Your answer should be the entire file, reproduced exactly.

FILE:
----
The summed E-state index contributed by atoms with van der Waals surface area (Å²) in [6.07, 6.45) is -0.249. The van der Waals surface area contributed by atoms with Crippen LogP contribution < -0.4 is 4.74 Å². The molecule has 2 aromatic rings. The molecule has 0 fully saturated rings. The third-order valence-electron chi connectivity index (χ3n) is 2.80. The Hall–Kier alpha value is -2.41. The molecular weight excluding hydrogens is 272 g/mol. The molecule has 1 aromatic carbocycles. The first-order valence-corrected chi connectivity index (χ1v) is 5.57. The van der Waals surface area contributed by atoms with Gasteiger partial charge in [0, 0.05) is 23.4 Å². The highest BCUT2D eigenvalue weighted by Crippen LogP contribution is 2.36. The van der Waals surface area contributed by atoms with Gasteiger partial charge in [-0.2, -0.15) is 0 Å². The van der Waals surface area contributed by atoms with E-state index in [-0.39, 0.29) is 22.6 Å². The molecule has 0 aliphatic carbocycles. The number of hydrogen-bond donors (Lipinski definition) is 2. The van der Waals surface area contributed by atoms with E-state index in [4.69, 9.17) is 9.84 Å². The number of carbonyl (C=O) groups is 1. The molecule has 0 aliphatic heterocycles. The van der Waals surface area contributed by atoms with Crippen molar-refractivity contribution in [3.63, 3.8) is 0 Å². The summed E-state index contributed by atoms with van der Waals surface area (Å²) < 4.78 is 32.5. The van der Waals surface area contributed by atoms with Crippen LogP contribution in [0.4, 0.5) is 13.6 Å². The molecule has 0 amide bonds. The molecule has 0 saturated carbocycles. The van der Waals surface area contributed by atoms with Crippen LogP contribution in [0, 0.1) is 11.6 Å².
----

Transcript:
The summed E-state index contributed by atoms with van der Waals surface area (Å²) in [6.07, 6.45) is -0.249. The van der Waals surface area contributed by atoms with Crippen LogP contribution < -0.4 is 4.74 Å². The molecule has 2 aromatic rings. The molecule has 0 fully saturated rings. The third-order valence-electron chi connectivity index (χ3n) is 2.80. The Hall–Kier alpha value is -2.41. The molecular weight excluding hydrogens is 272 g/mol. The molecule has 1 aromatic carbocycles. The first-order valence-corrected chi connectivity index (χ1v) is 5.57. The van der Waals surface area contributed by atoms with Gasteiger partial charge in [0, 0.05) is 23.4 Å². The highest BCUT2D eigenvalue weighted by Crippen LogP contribution is 2.36. The van der Waals surface area contributed by atoms with Gasteiger partial charge in [-0.2, -0.15) is 0 Å². The van der Waals surface area contributed by atoms with E-state index in [-0.39, 0.29) is 22.6 Å². The molecule has 0 aliphatic carbocycles. The number of hydrogen-bond donors (Lipinski definition) is 2. The van der Waals surface area contributed by atoms with E-state index in [4.69, 9.17) is 9.84 Å². The number of carbonyl (C=O) groups is 1. The molecule has 0 aliphatic heterocycles. The van der Waals surface area contributed by atoms with Crippen molar-refractivity contribution in [3.63, 3.8) is 0 Å². The summed E-state index contributed by atoms with van der Waals surface area (Å²) < 4.78 is 32.5. The van der Waals surface area contributed by atoms with Crippen LogP contribution in [0.4, 0.5) is 13.6 Å². The molecule has 0 amide bonds. The molecule has 0 saturated carbocycles. The van der Waals surface area contributed by atoms with Crippen LogP contribution in [0, 0.1) is 11.6 Å².